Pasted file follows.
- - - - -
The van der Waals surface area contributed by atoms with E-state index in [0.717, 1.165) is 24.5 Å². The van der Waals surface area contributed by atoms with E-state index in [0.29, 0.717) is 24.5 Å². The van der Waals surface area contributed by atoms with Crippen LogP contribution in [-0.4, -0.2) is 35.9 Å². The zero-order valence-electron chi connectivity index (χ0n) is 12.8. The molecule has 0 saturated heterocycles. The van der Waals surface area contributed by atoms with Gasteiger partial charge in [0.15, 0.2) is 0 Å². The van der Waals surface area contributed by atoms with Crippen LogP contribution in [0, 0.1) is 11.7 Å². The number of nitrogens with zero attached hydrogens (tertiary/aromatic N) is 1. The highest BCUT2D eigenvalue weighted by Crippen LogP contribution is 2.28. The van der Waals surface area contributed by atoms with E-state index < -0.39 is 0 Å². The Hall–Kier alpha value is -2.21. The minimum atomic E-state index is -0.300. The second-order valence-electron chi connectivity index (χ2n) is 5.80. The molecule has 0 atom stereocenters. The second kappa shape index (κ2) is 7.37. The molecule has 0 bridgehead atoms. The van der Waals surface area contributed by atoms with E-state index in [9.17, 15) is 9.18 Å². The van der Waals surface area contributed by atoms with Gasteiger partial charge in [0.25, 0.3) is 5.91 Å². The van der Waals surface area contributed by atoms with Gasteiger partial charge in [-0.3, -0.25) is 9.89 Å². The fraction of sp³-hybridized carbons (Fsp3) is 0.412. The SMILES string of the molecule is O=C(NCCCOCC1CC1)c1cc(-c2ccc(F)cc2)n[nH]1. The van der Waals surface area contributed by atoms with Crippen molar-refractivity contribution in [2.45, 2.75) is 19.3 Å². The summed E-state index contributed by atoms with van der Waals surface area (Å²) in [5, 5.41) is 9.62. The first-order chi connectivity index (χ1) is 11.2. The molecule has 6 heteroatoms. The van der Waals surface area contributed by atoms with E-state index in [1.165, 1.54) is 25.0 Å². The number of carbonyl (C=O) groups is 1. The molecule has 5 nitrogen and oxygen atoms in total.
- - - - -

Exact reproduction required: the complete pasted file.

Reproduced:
The van der Waals surface area contributed by atoms with E-state index in [0.717, 1.165) is 24.5 Å². The van der Waals surface area contributed by atoms with E-state index in [0.29, 0.717) is 24.5 Å². The van der Waals surface area contributed by atoms with Crippen LogP contribution in [-0.4, -0.2) is 35.9 Å². The zero-order valence-electron chi connectivity index (χ0n) is 12.8. The molecule has 0 saturated heterocycles. The van der Waals surface area contributed by atoms with Gasteiger partial charge in [0.15, 0.2) is 0 Å². The van der Waals surface area contributed by atoms with Crippen LogP contribution in [0, 0.1) is 11.7 Å². The number of nitrogens with zero attached hydrogens (tertiary/aromatic N) is 1. The highest BCUT2D eigenvalue weighted by Crippen LogP contribution is 2.28. The van der Waals surface area contributed by atoms with E-state index < -0.39 is 0 Å². The Hall–Kier alpha value is -2.21. The minimum atomic E-state index is -0.300. The second-order valence-electron chi connectivity index (χ2n) is 5.80. The molecule has 0 atom stereocenters. The second kappa shape index (κ2) is 7.37. The molecule has 0 bridgehead atoms. The van der Waals surface area contributed by atoms with E-state index in [9.17, 15) is 9.18 Å². The van der Waals surface area contributed by atoms with Gasteiger partial charge in [0.25, 0.3) is 5.91 Å². The van der Waals surface area contributed by atoms with Gasteiger partial charge in [-0.3, -0.25) is 9.89 Å². The fraction of sp³-hybridized carbons (Fsp3) is 0.412. The SMILES string of the molecule is O=C(NCCCOCC1CC1)c1cc(-c2ccc(F)cc2)n[nH]1. The van der Waals surface area contributed by atoms with Crippen molar-refractivity contribution in [2.45, 2.75) is 19.3 Å². The summed E-state index contributed by atoms with van der Waals surface area (Å²) in [5, 5.41) is 9.62. The first-order chi connectivity index (χ1) is 11.2. The molecule has 6 heteroatoms. The van der Waals surface area contributed by atoms with E-state index in [1.165, 1.54) is 25.0 Å². The number of carbonyl (C=O) groups is 1. The molecule has 5 nitrogen and oxygen atoms in total.